Catbirds are robin-sized birds with dark slate gray coloring all over, a black cap on top of their head and a long tail. They have a rusty red patch just beneath their tails which often goes unseen. Catbirds love to eat fruit, so attract them with native fruit-bearing trees and bushes. They get the name catbird from their calls that somewhat resemble that of a meowing cat.
Gray Catbirds are found in Maine, and most of the U.S., in the spring and summer only.
You may be able to attract catbirds if you offer some fruits, berries, and other sweet things but they prefer to forage on the ground or in bushes for food.
13. House Finch
Scientific name: Haemorhous mexicanus
Length: 5.1-5.5 in
Weight: 0.6-0.9 oz
Wingspan: 7.9-9.8 in
The House Finch is yet another common backyard bird in Maine. Though they are invasive to the eastern U.S., they are not universally hated like other invasive birds such as House Sparrows or European Starlings. If you attract them, which is fairly easy to do, they may show up in large flocks and mob your feeders. Males are mostly streaked brown in color with some red on the head and chest, females have no red coloring.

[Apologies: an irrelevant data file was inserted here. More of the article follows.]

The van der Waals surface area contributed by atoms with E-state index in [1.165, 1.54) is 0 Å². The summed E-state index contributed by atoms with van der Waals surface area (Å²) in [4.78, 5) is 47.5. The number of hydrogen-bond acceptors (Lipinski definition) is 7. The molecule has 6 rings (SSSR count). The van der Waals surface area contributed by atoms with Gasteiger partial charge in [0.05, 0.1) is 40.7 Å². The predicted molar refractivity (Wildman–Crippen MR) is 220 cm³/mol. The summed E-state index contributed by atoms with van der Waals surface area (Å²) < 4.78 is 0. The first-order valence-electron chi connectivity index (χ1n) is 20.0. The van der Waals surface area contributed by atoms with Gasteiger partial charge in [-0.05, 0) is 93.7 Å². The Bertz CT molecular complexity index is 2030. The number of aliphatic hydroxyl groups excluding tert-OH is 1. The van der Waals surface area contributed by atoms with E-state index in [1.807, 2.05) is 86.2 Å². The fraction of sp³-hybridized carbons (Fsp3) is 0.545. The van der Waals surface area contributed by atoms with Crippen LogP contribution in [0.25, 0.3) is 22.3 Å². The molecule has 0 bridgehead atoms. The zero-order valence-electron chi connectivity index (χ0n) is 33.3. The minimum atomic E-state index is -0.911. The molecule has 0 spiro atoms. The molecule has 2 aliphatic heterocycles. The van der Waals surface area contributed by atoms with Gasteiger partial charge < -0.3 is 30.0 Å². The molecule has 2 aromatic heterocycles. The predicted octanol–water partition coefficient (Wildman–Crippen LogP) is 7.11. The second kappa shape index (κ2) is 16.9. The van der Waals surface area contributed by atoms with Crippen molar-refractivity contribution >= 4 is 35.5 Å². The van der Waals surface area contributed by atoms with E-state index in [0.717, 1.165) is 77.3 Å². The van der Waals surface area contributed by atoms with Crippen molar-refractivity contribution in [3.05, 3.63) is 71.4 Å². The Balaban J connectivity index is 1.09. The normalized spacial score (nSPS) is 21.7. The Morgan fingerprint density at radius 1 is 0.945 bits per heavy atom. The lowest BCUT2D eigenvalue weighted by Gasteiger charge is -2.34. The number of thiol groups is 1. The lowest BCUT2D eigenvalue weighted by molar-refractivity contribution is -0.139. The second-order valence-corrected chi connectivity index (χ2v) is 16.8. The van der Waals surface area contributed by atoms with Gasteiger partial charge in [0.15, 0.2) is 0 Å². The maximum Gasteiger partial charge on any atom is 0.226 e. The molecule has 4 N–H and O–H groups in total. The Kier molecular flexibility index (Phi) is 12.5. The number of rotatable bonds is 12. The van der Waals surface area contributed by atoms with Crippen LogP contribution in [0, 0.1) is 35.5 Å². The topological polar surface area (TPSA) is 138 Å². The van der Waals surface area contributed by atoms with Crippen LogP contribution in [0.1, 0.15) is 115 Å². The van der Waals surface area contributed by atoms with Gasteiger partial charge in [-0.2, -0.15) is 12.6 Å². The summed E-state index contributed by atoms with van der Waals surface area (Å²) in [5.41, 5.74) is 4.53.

House Finches stay all year in Maine, but may be seen less commonly in the northern part of the state.
Like other finches, House Finches often visit thistle feeders. They are seen at seed feeders more than Goldfinches, so try some black sunflower seeds to attract them as well.
14. Red-winged Blackbird
Scientific name: Agelaius phoeniceus
Length: 6.7-9.1 in
Weight: 1.1-2.7 oz
Wingspan: 12.2-15.8 in
Among the most abundant birds in all of North America, male Red-winged Blackbirds are unmistakable because of their red and yellow “shoulders” that stand out amongst their black bodies. The females of this species however, look quite different and are mostly brown with light streaks. They are known as a polygynous species, meaning males will have up to 15 different females that they are mating with. Unfortunately they sometimes show up at feeders in flocks and gobble up seed quickly.
Red-winged Blackbirds can be found throughout Maine in the spring and summer, and along the coast year-round.